Monday, April 27, 2009

Strategic Intent

Annie Lowrey of Foreign Policy, the award-winning magazine of global politics, economics, and ideas founded by Samuel Huntington and Warren Demian Manshel lists Pushpa Kamal Dahal’s government as one of the five governments worldwide that deserves to fail. One of the major charges against him is that he has been unable to maintain political stability and contain violence. Lowrey asserts, “Prachanda must maintain political stability and avoid any violence at all costs – or Nepal risks catastrophe.”

Lowrey correctly identifies what needs to be done in order to avert catastrophe, which in my view is not that difficult, but whether or not Prime Minister Dahal is doing enough to maintain political stability and contain violence is the most important question. Is Lowrey overreacting? No! Somalia and Afghanistan are excellent examples that showcase what political instability and violence can do to a nation.

Some of us think that political instability and violence are part of a package that a nation trying to take a giant leap has to live with for a while. But how long should that period be allowed to exist? The shorter, the better. And, it really depends upon the ability of the political leadership of the country in question to understand what political instability and violence can do to the overall economy and social fabric. For example, in poor landlocked Botswana, a unique form of democracy combining British parliamentary ideas with African traditions has been functioning well since the 1960s. A free press and a lively political system have developed. One of the many reasons why Botswana is a functional democracy in a largely dysfunctional continent is because the statesmen that took over were mindful of the importance of political stability and law and order in the country. On the contrary, seemingly endless ethnic conflicts in Sudan, Rwanda, Burundi, Nigeria, Chad, Angola, Ethiopia, and the Congo have cost many millions and made these countries highly unstable. One of the major reasons behind political instability in these countries is that the politicians deliberately invoke "ethnic action and nationalism", for ulterior motives, to achieve political and economic objectives. When that happens conflict takes shape of a vicious circle with no end in sight making political instability a norm rather than an exception.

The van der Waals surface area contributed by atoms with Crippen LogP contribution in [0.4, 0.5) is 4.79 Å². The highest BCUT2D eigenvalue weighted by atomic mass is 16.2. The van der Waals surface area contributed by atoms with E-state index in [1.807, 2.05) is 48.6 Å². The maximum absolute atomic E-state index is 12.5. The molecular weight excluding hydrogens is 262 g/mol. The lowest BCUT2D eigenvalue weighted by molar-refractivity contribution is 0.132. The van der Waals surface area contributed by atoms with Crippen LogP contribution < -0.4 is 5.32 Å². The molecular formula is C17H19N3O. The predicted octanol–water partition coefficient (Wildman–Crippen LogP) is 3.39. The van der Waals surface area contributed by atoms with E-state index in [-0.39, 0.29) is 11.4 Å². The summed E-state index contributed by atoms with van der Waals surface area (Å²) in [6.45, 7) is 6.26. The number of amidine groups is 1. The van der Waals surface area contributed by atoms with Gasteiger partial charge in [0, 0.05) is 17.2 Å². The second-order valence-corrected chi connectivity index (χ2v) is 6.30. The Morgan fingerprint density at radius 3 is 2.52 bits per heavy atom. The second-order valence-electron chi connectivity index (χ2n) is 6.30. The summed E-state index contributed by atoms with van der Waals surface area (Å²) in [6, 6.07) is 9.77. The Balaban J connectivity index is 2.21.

We have started to see similar signs in Nepal too. While lawlessness continues, politicians talk as if a peaceful democratic transition can be taken for granted. But it cannot. Failure to combat lawlessness and instability undermines a country´s stock of ´social´ capital - that is, the relations of inter-group solidarity and cohesion which allow negotiation, compromise, and agreement between opposing factions. In Nepal, the consequence of the failure to stem the vortex of violence and lawlessness is that the country is fragmenting into an archipelago of competing power factions. Unless these centrifugal forces are contained, the country will drift further and further from a social compact.


The question, however, in the case of Nepal is whether or not Dahal is interested in maintaining political stability and containing violence? If the answer is yes, why is political instability and violence increasing with each passing day?Anyone following Nepali politics closely knows very well that the Maoists want more political violence and chaos—not less. If you look at the Maoists movement, it becomes evident that as the frequency and magnitude of their violent activities increased, so did their level of recognition and their domination over the existing political parties and the state got greater. For the Maoists, violence pays and as long as they benefit politically from it, they are not going to abandon violence. It’s a no-brainer. The chief ideologue of the Maoist movement, Baburam Bhattarai, has openly admitted that violence and chaos benefits his party politically. If violence did not matter and benefit them politically, they would not have formed the Young Communist League (YCL).


Unlike visionary statesmen such as Jawaharlal Nehru and Nelson Mandela, who followed acts of destruction with greater acts of construction, Nepali Maoists ideologues’ quench for destruction seems to have no boundary. Nehru and Mandela fought tirelessly against oppression and injustices, but after coming to power, they spent many years preserving the systems that their predecessors had put in place. Once in power, Mandela, who had approved radical and violent resistance to apartheid, reached out to White’s to create a multicultural South Africa. Maybe, it is absurd to compare Bhattarai – who thinks destruction alone will pave the way for construction – with Nehru, who preserved existing institutions, which he rightly thought was necessary to build a modern democratic state. The point I am trying to make here is that people without violent streaks have proved to be more constructive in world history. If destruction was the only way towards construction, Somalia and Afghanistan by now would have been the most prosperous state on the face of this earth.It is time that we, Nepalis, realize that putting too much faith on politicians will only result in disappointment.


The moderates within the society need to come out before it is too late. We need to force the state to address the genuine grievances of ethnic minorities and maintain law and order. It is not the ordinary Nepali citizens who are blocking the emancipation of ethnic groups. It is the ruling coalition’s largest partner which is not able to fulfill the promises that it made on its way to get where they are today. Why should an ordinary Nepali struggling to remain afloat pay the price for someone else’s wayward political ambitions?

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